Destination Highlight - Tunis
A modern metropolis in full growth and major historic city, Tunis is always full of surprises. On the side of the medina, numerous ancient buildings open their doors, some transformed into museums or cultural centres, others into restaurants and tea rooms. Designated a UNESCO World Heritage site, the medina conceals treasures. From its gates extend picturesque quarters with beautiful façades from the 1900s, whilst on the peripheries, chic restaurants and entertainment venues rub shoulders in the modern quarters.
The ancient quarter of Tunis, the medina, is exceptionally well preserved. The souks, covered with arches let in a dim light, teeming and bustling and overflowing with all sorts of merchandise: fabrics of a thousand colours, perfumes or precious jewels. The contrast with the peaceful neighbouring alleys is striking. White walls and blue ironwork, vaulted passageways, domes with green tiles, yellow doors framed with delicate patterns in carved stone… Knowing how to meander is important to fully appreciate the diversity of the medina.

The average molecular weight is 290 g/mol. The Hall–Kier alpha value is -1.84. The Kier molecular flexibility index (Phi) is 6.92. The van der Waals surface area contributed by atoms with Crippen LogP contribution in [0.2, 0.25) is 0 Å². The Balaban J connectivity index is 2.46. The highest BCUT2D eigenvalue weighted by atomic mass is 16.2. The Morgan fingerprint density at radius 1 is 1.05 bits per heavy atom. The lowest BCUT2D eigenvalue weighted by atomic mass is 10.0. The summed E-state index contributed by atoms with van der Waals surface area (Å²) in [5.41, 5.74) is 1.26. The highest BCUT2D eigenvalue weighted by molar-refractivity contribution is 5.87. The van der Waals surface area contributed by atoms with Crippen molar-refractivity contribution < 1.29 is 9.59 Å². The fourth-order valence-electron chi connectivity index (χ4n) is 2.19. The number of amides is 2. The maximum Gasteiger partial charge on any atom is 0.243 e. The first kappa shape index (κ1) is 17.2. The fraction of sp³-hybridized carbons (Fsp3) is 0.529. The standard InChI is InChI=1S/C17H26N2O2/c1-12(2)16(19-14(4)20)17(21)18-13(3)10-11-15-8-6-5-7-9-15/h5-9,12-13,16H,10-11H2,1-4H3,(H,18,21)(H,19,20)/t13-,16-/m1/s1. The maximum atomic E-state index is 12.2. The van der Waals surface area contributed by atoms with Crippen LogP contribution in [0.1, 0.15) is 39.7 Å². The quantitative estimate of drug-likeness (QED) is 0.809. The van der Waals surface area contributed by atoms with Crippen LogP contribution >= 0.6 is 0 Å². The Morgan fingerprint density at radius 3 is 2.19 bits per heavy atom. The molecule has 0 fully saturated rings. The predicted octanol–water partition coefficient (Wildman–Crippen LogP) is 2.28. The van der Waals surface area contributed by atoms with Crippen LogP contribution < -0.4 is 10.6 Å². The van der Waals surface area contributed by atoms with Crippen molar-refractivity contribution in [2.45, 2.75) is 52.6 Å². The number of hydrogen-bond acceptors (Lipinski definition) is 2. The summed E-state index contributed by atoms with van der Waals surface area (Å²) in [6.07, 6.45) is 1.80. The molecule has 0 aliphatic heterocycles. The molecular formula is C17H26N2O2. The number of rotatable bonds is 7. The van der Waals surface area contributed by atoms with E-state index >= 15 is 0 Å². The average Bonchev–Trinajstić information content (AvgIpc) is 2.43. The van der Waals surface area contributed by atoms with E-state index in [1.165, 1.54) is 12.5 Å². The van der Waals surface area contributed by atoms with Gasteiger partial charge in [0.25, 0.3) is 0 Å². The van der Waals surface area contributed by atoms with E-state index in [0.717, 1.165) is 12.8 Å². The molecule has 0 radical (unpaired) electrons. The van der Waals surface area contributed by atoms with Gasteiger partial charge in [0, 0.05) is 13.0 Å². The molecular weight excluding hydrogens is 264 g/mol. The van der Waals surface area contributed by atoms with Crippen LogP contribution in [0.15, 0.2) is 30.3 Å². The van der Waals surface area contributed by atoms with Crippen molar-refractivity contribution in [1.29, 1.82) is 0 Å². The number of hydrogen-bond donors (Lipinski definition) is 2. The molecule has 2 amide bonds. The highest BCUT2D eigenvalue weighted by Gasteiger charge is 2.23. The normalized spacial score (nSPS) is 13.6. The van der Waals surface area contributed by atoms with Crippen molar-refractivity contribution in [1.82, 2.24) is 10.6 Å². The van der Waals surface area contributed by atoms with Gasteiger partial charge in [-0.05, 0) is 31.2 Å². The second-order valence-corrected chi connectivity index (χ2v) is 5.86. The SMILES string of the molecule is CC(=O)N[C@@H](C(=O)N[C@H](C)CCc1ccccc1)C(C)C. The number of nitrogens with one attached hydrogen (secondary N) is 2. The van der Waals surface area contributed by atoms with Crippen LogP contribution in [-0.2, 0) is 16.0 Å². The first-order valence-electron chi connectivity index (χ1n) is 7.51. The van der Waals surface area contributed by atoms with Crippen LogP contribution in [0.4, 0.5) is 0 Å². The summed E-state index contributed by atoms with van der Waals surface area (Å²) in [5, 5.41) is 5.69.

On the modern side, the neighbourhoods surrounding Bourguiba avenue have their own special charm. At the foot of the buildings in the Art Nouveau or Art Deco style, a lively crowd squeezes into popular cafes, fashion boutiques, tramways and the rows of palm and fig trees. Visit the Central Market overflowing with groceries. Drink a soda on a terrace admiring the carved façade of the Municipal Theatre, inaugurated in 1902, and the statue of Ibn Khaldoun, the great thinker born in Tunis in the 14th century.
The light railway (tramway) serves the whole capital, but the taxi remains the most practical and inexpensive way to get around. The coastal resorts of southern Tunis (Ezzahra, Borj Cedria) are connected by train from the Central Station, and its northern suburbs, via the TGM train connecting Tunis-Marine station with La Goulette and La Marsa.